When the scientists artificially disrupted the oxidation of glucose directly at the level of the dorsal striatum, which is also known as the neostriatum or striate nucleus that is activated by stimuli associated with reward and aversive, novel, unexpected, or intense stimuli, the sweetness preferences of the mice remained the same. This observation directly supports the conclusion that we are in fact dealing with a fundamental food-reward effect here; and effect, of which you can be certain that is is also involves in "past addiction" ;-)

So what does this tell you about fake foods?

Suppversity highly suggested read: "Science Round-Up Seconds: The Pro-Insulinogenic Effect of Artificial Sweeteners + Mechanisms & Consequences" | read more
As the researchers themselves point out, their results demonstrate that glucose oxidation controls the intake levels of "sweet tastants"  (=umbrella term for everything that stimulates the sweet taste receptors) by modulating the extracellular dopamine levels in dorsal striatum.

For you, this means that you know better than believe that you could get away with that low carb, sugar free candy bar, chewing gum or whatever else it may be that you are using to soothe your sweet tooth you are effectively cheating yourself. It works only in conjunction with your free will to avoid the carbs and usually only for so long as you allow yourself planned and controlled refeeds.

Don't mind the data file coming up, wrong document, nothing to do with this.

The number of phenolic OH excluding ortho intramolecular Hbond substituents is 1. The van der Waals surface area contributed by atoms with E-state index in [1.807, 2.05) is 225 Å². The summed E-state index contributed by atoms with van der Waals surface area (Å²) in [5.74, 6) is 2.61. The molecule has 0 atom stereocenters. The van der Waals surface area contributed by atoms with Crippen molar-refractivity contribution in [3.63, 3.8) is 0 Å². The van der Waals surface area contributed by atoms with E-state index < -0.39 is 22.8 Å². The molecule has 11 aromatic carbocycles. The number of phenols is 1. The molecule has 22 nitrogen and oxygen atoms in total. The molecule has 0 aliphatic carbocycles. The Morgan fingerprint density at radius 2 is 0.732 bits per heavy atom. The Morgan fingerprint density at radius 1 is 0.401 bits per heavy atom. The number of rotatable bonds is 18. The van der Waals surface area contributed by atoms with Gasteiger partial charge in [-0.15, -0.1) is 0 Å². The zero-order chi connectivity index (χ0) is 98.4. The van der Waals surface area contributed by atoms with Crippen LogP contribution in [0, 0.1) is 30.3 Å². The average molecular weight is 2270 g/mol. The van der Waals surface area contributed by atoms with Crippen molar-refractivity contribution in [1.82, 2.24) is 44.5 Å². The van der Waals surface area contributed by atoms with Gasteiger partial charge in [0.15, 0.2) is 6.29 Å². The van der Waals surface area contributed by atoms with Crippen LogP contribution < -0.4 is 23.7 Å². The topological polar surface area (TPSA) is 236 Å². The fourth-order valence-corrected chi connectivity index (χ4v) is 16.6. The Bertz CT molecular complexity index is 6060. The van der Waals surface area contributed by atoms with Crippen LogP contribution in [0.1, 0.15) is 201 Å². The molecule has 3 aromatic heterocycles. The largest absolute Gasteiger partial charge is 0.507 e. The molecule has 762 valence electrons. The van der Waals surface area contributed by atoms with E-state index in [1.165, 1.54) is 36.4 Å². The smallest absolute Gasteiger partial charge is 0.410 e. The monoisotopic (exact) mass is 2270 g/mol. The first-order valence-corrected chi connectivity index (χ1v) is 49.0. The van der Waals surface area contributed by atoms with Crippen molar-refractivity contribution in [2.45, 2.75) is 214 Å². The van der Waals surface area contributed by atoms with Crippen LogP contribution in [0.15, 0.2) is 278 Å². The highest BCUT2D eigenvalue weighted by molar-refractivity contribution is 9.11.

Note: When you are in full ketosis, things may be different; although the effects of ketones on dopamine levels are - afaik - not well researched, yet.
Let's finally try to draw some more general conclusions about carbohydrate intake in general - I mean beside the real sweet stuff, like candy, etc. Let's take the no-carb noodles you or hopefully not you, but your obese neighbor just bought, for example. They may taste just like the real deal. In the absences of the (expected) subsequent influx of glucose and its oxidation in the brain, they will yet never provide the hedonic response you are looking for. They are fake, a good one that may fool the first line of nutrient sensors, but a fake that's not good enough to reproduce the expected downstream effects on neurotransmitters.

Now, the good news is: No-carb noodles are probably non-addictive. The bad news, however, is: No-carb noodles are also highly, or I should say utterly unsatisfying replacement for real pasta, because the lack of carbohydrates, or rather the glucose that would get oxidized right in your brain, when you consume a bowl of real pasta is the critical physiological signal that makes pasta what it is: A highly addictive comfort food. For the average pasta junky, a "no-carb noodle" is thus never going to cut it, unless he or she is willing to cure him- or herself of her sugar addiction first.

SuppVersity suggested read: "Coke vs. Diet Coke vs. Milk - The "Unhealthy Beverage Shoot-Out": Milk Reduces, Coke Increases Visceral Fat. Dreaded Diet Coke on Par With Plain Water" | read the complete article
Bottom line: Unlike "zero carb candy" or "no-carb noodles" an effective "diet aid", or let's rather say, one of the foods you should select, whenever you are trying to rid yourself of body fat (low GI starches, fruits and even vegetables (*I write "even" because the amount of carbs in some veggies borders zero)) can offer this "second line" effects in your brain; effects, none of the fake foods you buy at the supplement store, the super market and as of late even some kiosks will ever be able to produce. These real foods are the ones that will have you feel satisfied and they are the ones that should make up more than just the figurative lion's share of your diet - not the calorie, carbohydrate and nutrient free no-carb noodles and their low-carb brethren that will just have you crave the "real deal" even more.